Angling for a Discharge Has Made Jamie (Klinger) Farr of 'M*A*S*H' a Big Fish in the Hollywood Pond
Seven years ago, when Jamie Farr first put on skirts to become Corporal Klinger, the transparent transvestite desperate for a discharge in CBS' M*A*S*H, even he didn't know he was finally dressing for success. "It was just a one-day job," remarks Farr, then 36 and desperate himself. "At the time I wasn't worth anything in this business and never had been."
For most of his 26-year career, Hollywood somehow had resisted the sinewy, Bedouin-beaked 5'9" Lebanese actor, but now, it seems, everything is coming up noses. "The offers I get are incredible," Farr marvels. "I'm salable, marketable, hot." During hiatus this summer he's returned to the theater in a revival of Oklahoma!, playing the show's itinerant peddler in L.A., San Francisco and, if time permits, China. He is also slated to star on Broadway as legendary trouper Jimmy Durante in a show being expressly written for him. (Of his own schnozzola, Jamie contentedly says, "It rates a five on The Gong Show"—where he's a regular. "I wouldn't change it for the world.") Perhaps most gratifying, Farr's M*A*S*H role next season will be expanded when Klinger takes over the duties of the departing Gary (Radar) Burghoff.
But for all his nouveau success (Farr admits being "a millionaire on paper"), he finds it hard to forget "the long dry years" when he had to support his family as a delivery boy, post office clerk, military surplus store salesman and pooper scooper at a chinchilla ranch. At one career low point he even enlisted in the Army and is the only M*A*S*H cast member who actually served (postwar) in Korea. "Sometimes I wake up in a cold sweat," says Farr. "It's like a recurring dream because I still remember the days when I was hoping to make enough money to buy a can of tuna for dinner. I think what has happened to me is not real, but fake. I'm still frightened it will end."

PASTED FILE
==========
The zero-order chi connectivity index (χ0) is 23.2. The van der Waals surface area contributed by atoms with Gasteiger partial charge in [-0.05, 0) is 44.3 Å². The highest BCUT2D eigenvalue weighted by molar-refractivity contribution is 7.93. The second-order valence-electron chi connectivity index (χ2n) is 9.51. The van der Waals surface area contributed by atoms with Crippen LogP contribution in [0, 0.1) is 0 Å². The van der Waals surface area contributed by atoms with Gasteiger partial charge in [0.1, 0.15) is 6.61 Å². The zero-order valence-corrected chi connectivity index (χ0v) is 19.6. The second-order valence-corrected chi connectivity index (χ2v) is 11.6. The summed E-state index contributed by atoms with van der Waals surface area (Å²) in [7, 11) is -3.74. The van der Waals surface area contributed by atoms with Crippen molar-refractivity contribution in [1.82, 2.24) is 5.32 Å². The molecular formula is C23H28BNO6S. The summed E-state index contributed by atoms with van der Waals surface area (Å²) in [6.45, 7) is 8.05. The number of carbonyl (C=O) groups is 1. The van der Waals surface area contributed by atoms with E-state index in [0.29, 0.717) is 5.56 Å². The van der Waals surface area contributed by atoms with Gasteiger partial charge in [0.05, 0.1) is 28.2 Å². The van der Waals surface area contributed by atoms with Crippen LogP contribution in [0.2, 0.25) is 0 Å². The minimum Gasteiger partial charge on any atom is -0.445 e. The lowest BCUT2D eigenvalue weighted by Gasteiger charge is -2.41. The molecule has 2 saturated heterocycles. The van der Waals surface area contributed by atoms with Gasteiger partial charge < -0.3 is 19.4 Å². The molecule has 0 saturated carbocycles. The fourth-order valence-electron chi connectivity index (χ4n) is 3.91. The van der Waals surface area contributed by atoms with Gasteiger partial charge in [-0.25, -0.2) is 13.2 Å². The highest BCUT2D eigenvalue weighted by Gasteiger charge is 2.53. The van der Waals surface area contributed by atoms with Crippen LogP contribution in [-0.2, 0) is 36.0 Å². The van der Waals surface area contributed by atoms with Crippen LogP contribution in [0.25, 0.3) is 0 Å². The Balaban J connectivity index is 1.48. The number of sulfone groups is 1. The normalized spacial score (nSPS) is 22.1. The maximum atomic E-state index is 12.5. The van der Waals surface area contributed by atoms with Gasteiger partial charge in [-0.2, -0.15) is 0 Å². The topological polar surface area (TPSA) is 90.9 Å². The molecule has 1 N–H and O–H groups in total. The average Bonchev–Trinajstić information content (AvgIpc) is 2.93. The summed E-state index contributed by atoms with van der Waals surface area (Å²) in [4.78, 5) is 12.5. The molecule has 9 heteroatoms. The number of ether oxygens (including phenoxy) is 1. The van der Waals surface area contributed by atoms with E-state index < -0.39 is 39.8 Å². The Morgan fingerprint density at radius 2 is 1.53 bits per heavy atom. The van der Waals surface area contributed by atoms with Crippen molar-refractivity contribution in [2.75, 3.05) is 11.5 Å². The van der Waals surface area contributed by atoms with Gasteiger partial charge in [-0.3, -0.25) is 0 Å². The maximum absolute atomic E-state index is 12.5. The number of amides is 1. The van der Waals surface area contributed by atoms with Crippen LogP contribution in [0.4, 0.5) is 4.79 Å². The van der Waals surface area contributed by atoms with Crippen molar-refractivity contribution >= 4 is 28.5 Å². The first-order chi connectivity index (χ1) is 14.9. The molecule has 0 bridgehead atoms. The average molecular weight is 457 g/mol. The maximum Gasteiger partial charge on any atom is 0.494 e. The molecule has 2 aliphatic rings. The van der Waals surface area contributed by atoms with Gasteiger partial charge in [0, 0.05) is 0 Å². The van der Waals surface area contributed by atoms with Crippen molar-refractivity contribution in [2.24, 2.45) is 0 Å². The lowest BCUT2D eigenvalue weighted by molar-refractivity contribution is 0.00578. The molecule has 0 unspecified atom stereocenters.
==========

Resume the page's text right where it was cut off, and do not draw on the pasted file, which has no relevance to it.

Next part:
Meanwhile Farr indulges with loving gifts for wife Joy, 39, a former model, and their children Jonas Samuel, 10, and Yvonne Elizabeth-Rose, 7. The family now lives in a $450,000 hacienda behind the gates and armed guards of exclusive Bell Canyon Estates. The children's rooms look like Christmas was yesterday. And a few TV seasons back he was able to make good on a 13-year-old promise to give Joy the engagement ring—a 1.5-carat emerald surrounded by diamonds—he couldn't afford when they were married. "We were at our favorite restaurant and the manager brought it on a silver tray and asked if Joy would like an appetizer," Jamie remembers of the tearful evening. "Our two kids were sitting there with us and everyone in the place thought I had proposed! I want my children to know that we are very, very lucky."
It's good fortune brought by a lifetime of hard work. Born Jameel Farah ("the only name you can say and clear your throat at the same time"), the son of a Toledo butcher and a seamstress, Farr was a Renaissance kid—class president, varsity tennis star and feature editor of the school paper. He left town after high school to study acting, vowing not to return until he was successful. (When he finally went back in 1977, Toledo proclaimed a day in his honor and, he beams, "I saw my name in lights for the first time"—on the marquee of the Ramada Inn.) Enrolling at the Pasadena Playhouse at 18, Jamie soon landed the pivotal Santini role in 1955's classic movie The Blackboard Jungle. "I thought I was on my way to stardom," recalls Farr, who roomed for a time with Robert (Baretta) Blake. "I didn't get work for a year after that."
He later appeared in such films as 1958's No Time for Sergeants and 1965's The Greatest Story Ever Told and worked TV as a regular on The Red Skelton Show and The Danny Kaye Show (with fellow second banana Harvey Korman). Recognition came slowly. Once he was halted on the Fox lot by a guard who curtly informed him that "this gate is for VIPs and trucks." "Don't you recognize me?" answered an indignant Farr. "I'm a truck." Nowadays he uses that gate when taping M*A*S*H.
A nonsmoker who occasionally drinks beer, wine or champagne, Farr is secure enough now to serve chili dogs flown in from Toledo when such acting colleagues as the Ralph Bellamys and the Harry Morgans drop by. Rather than being embarrassed, Farr clearly relishes his role as the man who enjoys being a girl. "Who would have thought I'd ever be in wardrobe discussing what blouse goes with what skirt? The show has been like a family to me. When it comes time to settle M*A*S*H, it's going to be traumatic," says Farr. "Where could we ever find magic again? I hope it never ends."
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